Sharon's book list on mysteries set on a tropical island

Discover why each book is one of Sharon's favorite books.

Why did Sharon love this book?

The Cayman Islands are my favorite place in the world, so a mystery featuring a female divemaster on Grand Cayman is right up my alley. AJ Bailey, the protagonist, is a realistic portrayal of a woman in a man’s world. Many books in the tropical islands have female protagonists, but they are often gun-toting, knife-wielding super-models, not realistic women like Harvey’s protagonist. 

The diving details are spot on; the dive site descriptions are accurate; and the thrilling story will keep you turning pages to the very end. A great start to a super series.

By Nicholas Harvey,

Why should I read it?

1 author picked Twelve Mile Bank as one of their favorite books, and they share why you should read it.

What is this book about?

A mysterious shipwreck. A ruthless treasure hunter. A race against time.

Cayman Islands divemaster AJ Bailey is searching for a long forgotten WWII U-boat at the bottom of the Caribbean Sea. Armed with nothing more than an adventurous spirit and her late grandfather’s tale, she's determined to find the submarine and the secret it protects.

When a wealthy treasure hunter shows up with a ruthless crew, AJ becomes entangled in a frantic duel to find the precious piece of history. Diving into the path of merciless killers at treacherous depths, she must fight to keep her grandfather’s dream - and…

The Outlaw Ocean

By Ian Urbina,

Book cover of The Outlaw Ocean: Journeys Across the Last Untamed Frontier

Helen Scales Author Of The Brilliant Abyss: True Tales of Exploring the Deep Sea, Discovering Hidden Life and Selling the Seabed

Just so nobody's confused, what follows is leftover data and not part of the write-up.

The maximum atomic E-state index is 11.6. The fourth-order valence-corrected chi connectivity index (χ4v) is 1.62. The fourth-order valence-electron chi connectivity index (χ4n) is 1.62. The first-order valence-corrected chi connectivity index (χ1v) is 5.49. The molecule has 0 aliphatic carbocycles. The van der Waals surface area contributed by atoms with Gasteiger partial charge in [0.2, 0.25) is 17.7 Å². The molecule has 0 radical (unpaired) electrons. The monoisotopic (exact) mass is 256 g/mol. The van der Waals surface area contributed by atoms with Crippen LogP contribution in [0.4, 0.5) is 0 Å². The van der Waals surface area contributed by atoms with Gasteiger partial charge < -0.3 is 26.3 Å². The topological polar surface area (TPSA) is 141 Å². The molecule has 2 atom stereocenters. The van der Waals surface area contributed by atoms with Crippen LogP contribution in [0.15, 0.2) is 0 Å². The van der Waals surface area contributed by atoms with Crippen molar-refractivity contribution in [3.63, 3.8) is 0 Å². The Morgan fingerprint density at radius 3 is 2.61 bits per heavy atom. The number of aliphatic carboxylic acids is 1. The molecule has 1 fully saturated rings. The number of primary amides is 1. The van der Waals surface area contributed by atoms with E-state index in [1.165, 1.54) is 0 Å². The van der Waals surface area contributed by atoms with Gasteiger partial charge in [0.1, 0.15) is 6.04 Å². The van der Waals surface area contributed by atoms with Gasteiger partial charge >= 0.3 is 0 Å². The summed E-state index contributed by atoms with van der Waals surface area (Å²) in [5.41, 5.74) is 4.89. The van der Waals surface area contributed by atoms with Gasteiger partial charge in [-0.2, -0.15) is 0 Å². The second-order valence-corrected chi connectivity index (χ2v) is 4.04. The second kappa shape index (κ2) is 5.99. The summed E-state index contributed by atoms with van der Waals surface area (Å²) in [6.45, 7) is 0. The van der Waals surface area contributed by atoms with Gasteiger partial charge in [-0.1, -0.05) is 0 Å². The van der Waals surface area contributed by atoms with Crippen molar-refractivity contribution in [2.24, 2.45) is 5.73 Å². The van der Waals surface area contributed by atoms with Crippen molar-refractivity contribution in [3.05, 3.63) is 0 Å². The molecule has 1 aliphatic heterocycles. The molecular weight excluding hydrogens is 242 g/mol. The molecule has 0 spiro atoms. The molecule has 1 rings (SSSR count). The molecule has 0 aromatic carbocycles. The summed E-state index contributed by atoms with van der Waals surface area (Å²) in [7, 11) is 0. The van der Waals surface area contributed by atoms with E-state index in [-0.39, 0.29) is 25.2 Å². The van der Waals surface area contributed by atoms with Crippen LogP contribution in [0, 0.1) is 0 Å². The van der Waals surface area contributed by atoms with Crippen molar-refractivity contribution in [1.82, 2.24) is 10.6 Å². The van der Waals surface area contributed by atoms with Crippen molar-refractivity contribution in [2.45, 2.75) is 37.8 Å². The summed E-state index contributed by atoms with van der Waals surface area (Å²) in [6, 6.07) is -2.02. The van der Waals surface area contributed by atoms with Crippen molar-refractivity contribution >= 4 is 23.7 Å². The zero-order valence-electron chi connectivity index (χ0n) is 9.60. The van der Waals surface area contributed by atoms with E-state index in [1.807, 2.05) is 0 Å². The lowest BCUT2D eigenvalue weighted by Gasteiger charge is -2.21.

From the list on the ocean and seas.

Who am I?

Dr. Helen Scales a marine biologist, broadcaster and bestselling writer whose books include Spirals in Time and Eye of the Shoal. Her stories about the ocean appear in National Geographic Magazine, The Guardian, New Scientist, and others. Helen co-hosts the Catch Our Drift podcast, teaches at Cambridge University and is a scientific advisor to the marine conservation charity Sea Changers. She divides her time between Cambridge, England, and the wild French coast of Finistère.

Helen's book list on the ocean and seas

Discover why each book is one of Helen's favorite books.

Why did Helen love this book?

Urbina gives a shocking and vital account of the human and environmental troubles that are taking place across the ocean, out of sight beyond the horizon. From cases of modern-day slavery and murder aboard fishing vessels to the tricks played by whaling ships and cruise ships to avoid detection of their environmental crimes.

By Ian Urbina,

Why should I read it?

1 author picked The Outlaw Ocean as one of their favorite books, and they share why you should read it.

What is this book about?

'Just incredible' NAOMI KLEIN

**New York Times bestseller**

The Outlaw Ocean is a riveting, adrenalin-fuelled tour of a vast, lawless and rampantly criminal world that few have ever seen: the high seas.

There are few remaining frontiers on our planet. But perhaps the wildest, and least understood, are the world's oceans: too big to police, and under no clear international authority, these immense regions of treacherous water play host to the unbridled extremes of human behaviour and activity.

Traffickers and smugglers, pirates and mercenaries, wreck thieves and repo men, vigilante conservationists and elusive poachers, seabound abortion-providers, clandestine oil-dumpers, shackled slaves…

Planet Ocean

By Patricia Newman, Annie Crawley (photographer),

Book cover of Planet Ocean: Why We All Need a Healthy Ocean

Dawn Wynne Author Of Midnight Mission: An Eco Avengers Series

From the list on educate and inspire kids about the environment.

Who am I?

I have been an educator for over 20 years teaching elementary-aged children. The environment is a passion of mine. After reading the book Plastic Ocean and meeting the author Charles Moore, I realized that the issues facing our environment are going to be best solved by the upcoming generation of children. They understand how important it is to preserve our planet. Combining my love of writing with my education background, I started writing books to teach children about the environment and inspire them to make lasting changes. I love recommending books that have the same mission. Small actions equal great changes! 

Dawn's book list on educate and inspire kids about the environment

Discover why each book is one of Dawn's favorite books.

Why did Dawn love this book?